If you’ve ever been a fan of legal procedural shows like Law & Order, you will be familiar with the ramifications of the exclusionary rule.
The story line: the detectives get yelled at by the District Attorney for violating a suspect’s Fourth or Fifth Amendment rights. This usually happens during the high point of the trial. Some important piece of evidence gets excluded from trial. Then the defense attorney is granted a motion to suppress evidence and the criminal is in danger of being allowed to go free.
In addition, some sort of legal maneuvering or expert cross-examination is then required by the D.A. to get the guilty conviction despite the mess-up by detectives.
Fruit of the Poisonous Tree
This whole production goes by the charming legal name of “fruit of the poisonous tree.” It is a legal doctrine in place to prevent the basic rights of any suspect from being violated. The poisonous tree is the violation of the Constitutional rights. The fruit refers to the evidence collected in violation of said rights.
By definition, the exclusionary rule prevents the use of most evidence gathered in violation of the United States Constitution.
The Fourth Amendment to the U.S. Constitution was put in place to protect citizens “against unreasonable searches and seizures.” Seizures meaning that law enforcement may not take anything which belongs to you unless they have a warrant to do so.
In order to get a warrant, law enforcement must show probable cause. They must have a compelling reason to get a warrant to search or seize your possessions.
Therefore, if the evidence presented at your trial was gathered in violation of your Fourth Amendment rights, it will be ruled inadmissible in court. It can’t be used against you.
This rule allows for the exclusion or suppression of evidence. Additionally, the rule covers several other violations of your constitutional rights:
- If you are arrested illegally
- If you are the subject of illegal wiretapping
- Or if you have been subjected to an illegal interrogation, the evidence collected by law enforcement during those events can be ruled inadmissible in court.
Exclusionary Rule Exceptions
The exclusionary rule is not meant to apply to an extent that justice cannot be served. Accordingly, there are exceptions to the exclusionary rule:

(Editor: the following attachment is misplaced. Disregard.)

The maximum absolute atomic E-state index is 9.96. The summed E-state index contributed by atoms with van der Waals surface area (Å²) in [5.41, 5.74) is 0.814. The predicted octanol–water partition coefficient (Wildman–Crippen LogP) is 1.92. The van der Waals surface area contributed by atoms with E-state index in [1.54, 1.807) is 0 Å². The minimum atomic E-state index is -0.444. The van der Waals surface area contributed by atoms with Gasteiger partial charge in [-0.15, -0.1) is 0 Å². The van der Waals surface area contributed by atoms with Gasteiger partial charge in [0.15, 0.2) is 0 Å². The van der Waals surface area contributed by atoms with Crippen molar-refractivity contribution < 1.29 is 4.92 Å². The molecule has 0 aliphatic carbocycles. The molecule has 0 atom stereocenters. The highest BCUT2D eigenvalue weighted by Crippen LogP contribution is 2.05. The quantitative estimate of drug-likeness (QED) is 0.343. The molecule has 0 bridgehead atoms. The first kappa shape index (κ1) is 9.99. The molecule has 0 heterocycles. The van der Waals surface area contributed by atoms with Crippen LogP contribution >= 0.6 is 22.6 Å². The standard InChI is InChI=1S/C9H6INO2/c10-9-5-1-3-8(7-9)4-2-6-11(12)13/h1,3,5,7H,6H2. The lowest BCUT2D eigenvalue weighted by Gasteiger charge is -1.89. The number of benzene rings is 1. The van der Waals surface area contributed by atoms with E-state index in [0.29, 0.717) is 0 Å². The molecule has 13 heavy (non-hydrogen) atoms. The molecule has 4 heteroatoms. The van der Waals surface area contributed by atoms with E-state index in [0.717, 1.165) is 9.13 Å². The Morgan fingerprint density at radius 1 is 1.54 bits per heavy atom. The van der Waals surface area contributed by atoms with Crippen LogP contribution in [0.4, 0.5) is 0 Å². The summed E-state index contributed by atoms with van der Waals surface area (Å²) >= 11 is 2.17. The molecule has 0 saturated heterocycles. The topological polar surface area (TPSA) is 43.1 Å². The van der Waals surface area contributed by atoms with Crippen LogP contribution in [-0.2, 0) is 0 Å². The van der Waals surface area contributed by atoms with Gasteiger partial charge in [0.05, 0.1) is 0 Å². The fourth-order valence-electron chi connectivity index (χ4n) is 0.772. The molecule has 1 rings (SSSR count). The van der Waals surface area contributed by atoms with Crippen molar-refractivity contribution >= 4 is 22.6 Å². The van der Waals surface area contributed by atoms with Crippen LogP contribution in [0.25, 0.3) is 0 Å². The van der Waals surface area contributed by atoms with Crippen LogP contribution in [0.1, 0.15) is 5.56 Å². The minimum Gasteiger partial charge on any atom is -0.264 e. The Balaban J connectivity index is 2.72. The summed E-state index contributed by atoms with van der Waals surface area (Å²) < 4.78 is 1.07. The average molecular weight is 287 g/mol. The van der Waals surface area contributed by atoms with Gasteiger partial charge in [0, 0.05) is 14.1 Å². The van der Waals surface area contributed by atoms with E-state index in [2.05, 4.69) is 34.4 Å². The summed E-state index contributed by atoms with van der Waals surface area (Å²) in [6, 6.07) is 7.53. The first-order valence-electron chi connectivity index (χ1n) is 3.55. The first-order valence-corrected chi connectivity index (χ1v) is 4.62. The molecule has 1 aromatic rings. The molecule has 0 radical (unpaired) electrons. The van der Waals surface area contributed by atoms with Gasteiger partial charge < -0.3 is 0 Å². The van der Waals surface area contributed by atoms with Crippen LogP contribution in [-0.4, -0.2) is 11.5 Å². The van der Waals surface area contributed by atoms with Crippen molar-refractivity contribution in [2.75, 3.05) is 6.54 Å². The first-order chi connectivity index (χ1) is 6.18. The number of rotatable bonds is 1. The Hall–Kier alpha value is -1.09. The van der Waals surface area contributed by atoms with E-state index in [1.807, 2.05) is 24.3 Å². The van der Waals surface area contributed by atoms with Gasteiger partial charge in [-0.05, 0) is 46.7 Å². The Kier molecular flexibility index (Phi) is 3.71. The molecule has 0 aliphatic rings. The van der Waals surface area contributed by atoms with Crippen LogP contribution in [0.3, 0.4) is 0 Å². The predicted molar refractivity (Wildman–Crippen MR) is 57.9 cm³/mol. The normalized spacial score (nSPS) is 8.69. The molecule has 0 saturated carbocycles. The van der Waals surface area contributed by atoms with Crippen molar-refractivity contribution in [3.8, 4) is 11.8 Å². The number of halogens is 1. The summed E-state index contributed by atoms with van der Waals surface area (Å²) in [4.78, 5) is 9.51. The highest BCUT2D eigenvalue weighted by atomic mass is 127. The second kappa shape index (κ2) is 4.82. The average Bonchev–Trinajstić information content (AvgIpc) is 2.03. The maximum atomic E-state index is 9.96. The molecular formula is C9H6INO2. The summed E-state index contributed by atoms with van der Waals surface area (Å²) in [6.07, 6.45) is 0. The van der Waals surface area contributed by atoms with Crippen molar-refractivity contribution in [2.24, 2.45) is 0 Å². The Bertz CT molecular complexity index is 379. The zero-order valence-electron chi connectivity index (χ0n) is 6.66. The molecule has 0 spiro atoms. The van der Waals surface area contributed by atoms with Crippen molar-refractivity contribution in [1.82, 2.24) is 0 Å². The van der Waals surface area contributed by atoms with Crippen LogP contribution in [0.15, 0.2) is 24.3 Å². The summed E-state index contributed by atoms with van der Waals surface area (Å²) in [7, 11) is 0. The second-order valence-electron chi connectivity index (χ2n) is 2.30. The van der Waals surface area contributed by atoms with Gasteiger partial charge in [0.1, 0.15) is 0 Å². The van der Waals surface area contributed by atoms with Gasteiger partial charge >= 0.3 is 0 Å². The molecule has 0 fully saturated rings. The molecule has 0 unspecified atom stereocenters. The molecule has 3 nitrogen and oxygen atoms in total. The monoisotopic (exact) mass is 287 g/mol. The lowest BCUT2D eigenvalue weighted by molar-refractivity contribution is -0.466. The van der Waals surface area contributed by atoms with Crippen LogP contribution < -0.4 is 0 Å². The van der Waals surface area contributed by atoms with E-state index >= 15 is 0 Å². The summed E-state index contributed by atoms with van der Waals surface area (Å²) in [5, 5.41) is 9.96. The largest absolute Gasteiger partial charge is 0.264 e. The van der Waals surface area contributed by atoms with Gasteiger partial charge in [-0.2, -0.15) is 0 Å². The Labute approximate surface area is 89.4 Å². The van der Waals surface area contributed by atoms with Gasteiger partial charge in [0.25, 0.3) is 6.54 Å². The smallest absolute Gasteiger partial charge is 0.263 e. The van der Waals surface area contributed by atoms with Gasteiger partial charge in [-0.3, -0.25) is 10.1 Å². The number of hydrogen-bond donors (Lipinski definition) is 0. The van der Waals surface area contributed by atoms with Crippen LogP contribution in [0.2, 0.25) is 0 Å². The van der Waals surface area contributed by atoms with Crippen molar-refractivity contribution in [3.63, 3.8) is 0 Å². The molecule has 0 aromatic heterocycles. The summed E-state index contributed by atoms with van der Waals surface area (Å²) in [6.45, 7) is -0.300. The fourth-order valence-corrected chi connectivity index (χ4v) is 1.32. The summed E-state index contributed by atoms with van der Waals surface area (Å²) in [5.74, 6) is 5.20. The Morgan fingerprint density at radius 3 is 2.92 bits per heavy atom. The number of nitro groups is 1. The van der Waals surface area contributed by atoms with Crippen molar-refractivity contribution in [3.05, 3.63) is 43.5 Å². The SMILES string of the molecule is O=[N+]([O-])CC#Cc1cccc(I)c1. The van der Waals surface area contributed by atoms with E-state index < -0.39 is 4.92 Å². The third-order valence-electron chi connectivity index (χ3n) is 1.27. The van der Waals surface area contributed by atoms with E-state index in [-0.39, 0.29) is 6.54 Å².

- The Good Faith Exception
This exception allows evidence obtained under a search warrant law enforcement believes to be valid – even if it was not technically valid at the time of the search or was later determined to be invalid.
- Attenuation Doctrine
This doctrine allows evidence obtained illegally to be admitted at trial if the illegal means by which it was obtained and the evidence are only remotely connected. For example, if you are pulled over by a police officer for no reason, but it is found that there is a warrant for your arrest, any evidence collected against you would probably still be admissible in court.
- Independent Source Doctrine
This one gets played sometimes on TV. It basically means if someone can go in and obtain the same evidence legally that was gathered illegally, the evidence will be admissible.
- Inevitable Discovery Rule
If the evidence would eventually have been discovered through legal means, even if it was obtained illegally in the first place, it will be ruled admissible in court.
All persons in this country, no matter how apparently guilty, are protected by the U.S. Constitution. If your rights are violated in the course of your arrest, you may have valid reasons to have evidence against you omitted from your trial.
In conclusion, having an experienced criminal defense attorney by your side is critical if you are facing charges. Please reach out today and call my office. Let’s start fighting for your freedom.